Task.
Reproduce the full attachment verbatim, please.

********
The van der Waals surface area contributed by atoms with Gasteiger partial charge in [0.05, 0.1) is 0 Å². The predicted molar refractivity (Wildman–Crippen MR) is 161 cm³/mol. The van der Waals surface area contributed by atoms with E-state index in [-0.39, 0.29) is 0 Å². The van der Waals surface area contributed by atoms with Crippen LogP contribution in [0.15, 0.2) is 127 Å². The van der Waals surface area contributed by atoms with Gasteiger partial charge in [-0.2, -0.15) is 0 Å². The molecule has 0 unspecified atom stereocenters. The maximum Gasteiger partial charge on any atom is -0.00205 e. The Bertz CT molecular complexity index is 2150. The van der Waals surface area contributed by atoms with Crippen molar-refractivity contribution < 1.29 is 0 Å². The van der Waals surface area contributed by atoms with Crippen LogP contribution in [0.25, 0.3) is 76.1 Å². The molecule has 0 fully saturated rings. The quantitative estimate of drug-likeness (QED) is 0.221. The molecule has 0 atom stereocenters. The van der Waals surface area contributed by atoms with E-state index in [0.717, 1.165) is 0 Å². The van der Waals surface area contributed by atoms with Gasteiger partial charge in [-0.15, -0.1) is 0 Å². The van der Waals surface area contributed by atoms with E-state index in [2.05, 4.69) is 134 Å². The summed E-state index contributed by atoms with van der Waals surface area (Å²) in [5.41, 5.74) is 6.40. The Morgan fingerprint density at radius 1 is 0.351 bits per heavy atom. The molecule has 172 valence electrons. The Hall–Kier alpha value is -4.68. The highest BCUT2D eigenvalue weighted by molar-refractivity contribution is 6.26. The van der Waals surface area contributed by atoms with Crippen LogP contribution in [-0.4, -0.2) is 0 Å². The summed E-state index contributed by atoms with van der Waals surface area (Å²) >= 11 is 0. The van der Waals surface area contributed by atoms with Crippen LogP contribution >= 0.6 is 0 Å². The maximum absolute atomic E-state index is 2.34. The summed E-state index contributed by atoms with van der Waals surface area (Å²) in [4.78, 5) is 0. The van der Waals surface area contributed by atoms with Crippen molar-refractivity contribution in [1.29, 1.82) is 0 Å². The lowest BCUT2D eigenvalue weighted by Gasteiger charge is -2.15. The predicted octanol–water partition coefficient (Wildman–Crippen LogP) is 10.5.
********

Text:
The van der Waals surface area contributed by atoms with Gasteiger partial charge in [0.05, 0.1) is 0 Å². The predicted molar refractivity (Wildman–Crippen MR) is 161 cm³/mol. The van der Waals surface area contributed by atoms with E-state index in [-0.39, 0.29) is 0 Å². The van der Waals surface area contributed by atoms with Crippen LogP contribution in [0.15, 0.2) is 127 Å². The van der Waals surface area contributed by atoms with Gasteiger partial charge in [-0.2, -0.15) is 0 Å². The molecule has 0 unspecified atom stereocenters. The maximum Gasteiger partial charge on any atom is -0.00205 e. The Bertz CT molecular complexity index is 2150. The van der Waals surface area contributed by atoms with Crippen molar-refractivity contribution < 1.29 is 0 Å². The van der Waals surface area contributed by atoms with Crippen LogP contribution in [0.25, 0.3) is 76.1 Å². The molecule has 0 fully saturated rings. The quantitative estimate of drug-likeness (QED) is 0.221. The molecule has 0 atom stereocenters. The van der Waals surface area contributed by atoms with E-state index in [0.717, 1.165) is 0 Å². The van der Waals surface area contributed by atoms with Gasteiger partial charge in [-0.15, -0.1) is 0 Å². The van der Waals surface area contributed by atoms with E-state index in [2.05, 4.69) is 134 Å². The summed E-state index contributed by atoms with van der Waals surface area (Å²) in [5.41, 5.74) is 6.40. The Morgan fingerprint density at radius 1 is 0.351 bits per heavy atom. The molecule has 172 valence electrons. The Hall–Kier alpha value is -4.68. The highest BCUT2D eigenvalue weighted by molar-refractivity contribution is 6.26. The van der Waals surface area contributed by atoms with Crippen LogP contribution in [-0.4, -0.2) is 0 Å². The summed E-state index contributed by atoms with van der Waals surface area (Å²) >= 11 is 0. The van der Waals surface area contributed by atoms with Crippen LogP contribution >= 0.6 is 0 Å². The maximum absolute atomic E-state index is 2.34. The summed E-state index contributed by atoms with van der Waals surface area (Å²) in [4.78, 5) is 0. The van der Waals surface area contributed by atoms with Crippen molar-refractivity contribution in [1.29, 1.82) is 0 Å². The lowest BCUT2D eigenvalue weighted by Gasteiger charge is -2.15. The predicted octanol–water partition coefficient (Wildman–Crippen LogP) is 10.5.